Chekhov is famous for the effect: just before the end of one of his plays, a sound will add its wordless voice to the words’ dramatic irony. Just before the end of Three Sisters, both the actors onstage and we in the audience hear a shot in the distance, and that (we and the actors are about to learn together, a moment too late) is the sound of Solyony killing Tusenbach. Just before the end of Uncle Vanya we hear jingle bells, and that is the sound of Astrov going away forever. Just before the end of The Cherry Orchard we hear saws and axes, and that is the sound of the orchard being cut down. After the play’s context has enabled us to establish a verbal interpretation for a wordless sound effect (“That is the sound of . . .”), the interpretation turns its newly real countenance toward us and wordlessly says that there will now be no more happiness, before or ever after the final curtain.
Of course, if we’re sophisticated enough to be in a Chekhov audience, we won’t be naive enough to think the sound effects themselves are real. Of course we know they were written into the play. But because they emanate from offstage, they seem somehow to be at least as much a part of the audience function as of the stage function. If they aren’t onstage, then they’re at least partly offstage with us, down here in the dark of our offstage being where we are simultaneously experiencing the sound of the shot (what was that?) and the memory life we brought with us into the theater (did I remember to lock the garage?). A part of the mixed, impure ongoingness of memory, the sound we hear in the theater seems real in a way we can’t fully believe the actors to be. The actors inhabit a system of meaning with a “The End” at the end of it, but the sound can’t. It propagates forever.
But it isn’t just sound that propagates. History seems to impose a Chekhovian irony on certain visual artifacts too – for instance, photographs taken just before a moment of change, or taken during the change but focused elsewhere. That photograph of people smiling at their desks in an office? Little do the people in the photograph know that those desks are in the World Trade Center and the date is September 10, 2001. Or the long-skirted women in that black-and-white street scene, going about their business unaware that just on the other side of a monitor there are now, forever after, troubled young men desperate to overlook them and catch their sight of Hitler.
In its bin at Costco, the piece of cardboard holding a blister-wrapped camera is big, to discourage shoplifting. With lots of space at its disposal, the cardboard uses that space to signify that this camera, a Canon Elph 100HS, is marketed to women. Words printed all over the front of the card promise that the Elph is small and light and easy to use, and through its blister we can see that the camera itself comes in a variety of pretty colors. The card also offers consumers a look at a picture: a picture of a picture that we are to think might have been taken with a woman’s camera like this one, even though some fine print on the back of the card says it wasn’t. The picture within the picture comes from a woman’s social system, and it seems intended to remind buyers how pictures function as part of a feminine experience of the world.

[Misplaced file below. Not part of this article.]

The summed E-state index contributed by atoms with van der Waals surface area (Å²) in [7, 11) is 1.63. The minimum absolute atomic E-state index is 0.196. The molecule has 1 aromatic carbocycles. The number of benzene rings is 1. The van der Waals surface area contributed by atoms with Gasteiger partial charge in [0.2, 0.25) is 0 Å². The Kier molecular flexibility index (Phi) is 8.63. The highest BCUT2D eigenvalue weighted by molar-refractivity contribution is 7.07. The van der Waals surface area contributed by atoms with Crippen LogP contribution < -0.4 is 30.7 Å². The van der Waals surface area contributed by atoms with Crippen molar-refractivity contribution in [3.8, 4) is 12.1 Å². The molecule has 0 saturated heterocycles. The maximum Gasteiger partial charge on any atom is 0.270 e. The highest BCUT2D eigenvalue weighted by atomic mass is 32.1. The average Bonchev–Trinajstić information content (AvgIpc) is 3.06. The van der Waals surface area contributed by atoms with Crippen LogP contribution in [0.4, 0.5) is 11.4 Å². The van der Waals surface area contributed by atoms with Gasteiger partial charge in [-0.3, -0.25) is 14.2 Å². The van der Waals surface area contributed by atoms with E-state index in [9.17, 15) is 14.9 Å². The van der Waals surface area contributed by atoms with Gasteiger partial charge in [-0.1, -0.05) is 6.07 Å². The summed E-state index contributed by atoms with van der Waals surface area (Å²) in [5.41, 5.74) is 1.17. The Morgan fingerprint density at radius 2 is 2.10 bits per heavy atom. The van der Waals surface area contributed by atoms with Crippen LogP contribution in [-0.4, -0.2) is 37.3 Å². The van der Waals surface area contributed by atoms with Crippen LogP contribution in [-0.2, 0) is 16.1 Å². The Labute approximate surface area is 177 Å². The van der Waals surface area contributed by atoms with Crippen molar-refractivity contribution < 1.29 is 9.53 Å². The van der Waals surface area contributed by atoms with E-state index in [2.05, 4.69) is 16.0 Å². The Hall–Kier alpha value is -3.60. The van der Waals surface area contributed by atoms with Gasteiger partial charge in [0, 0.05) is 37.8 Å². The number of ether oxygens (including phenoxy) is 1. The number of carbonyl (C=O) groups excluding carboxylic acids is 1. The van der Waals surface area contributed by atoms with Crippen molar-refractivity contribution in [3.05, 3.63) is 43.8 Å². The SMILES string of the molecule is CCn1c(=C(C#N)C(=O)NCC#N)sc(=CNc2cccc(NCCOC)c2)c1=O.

See: within their pictured frame, three women sit at a table in a restaurant, eating and talking and looking into one another’s faces and laughing. This is a picture that you too will be able to take, promises Costco’s piece of cardboard. You will take the picture, you will pass it around among your friends, and then there will come, for you together with them, a moment of intimate happiness. You will have come into possession of an image that first derived meaning from a context, like a pistol shot offstage, and now reestablishes that context, over and over, one view at a time, as it is passed from hand to hand to hand, forever. Remember yesterday in the restaurant? How happy we were?
Not yet cut apart and discarded, the cardboard implores us to open its blisters and begin. At the moment you take your picture, promises the cardboard, you’ll be both director and camerawoman, you’ll be active. But a moment later and forever happily ever after, you’ll be a part of an audience, passively taking in the picture as you once passively heard the sound of Solyony’s pistol. From then on, there won’t be a thing you can do about it. Your pretty new camera will have taken in a few meaningless milliseconds and changed them to a meaning, forever.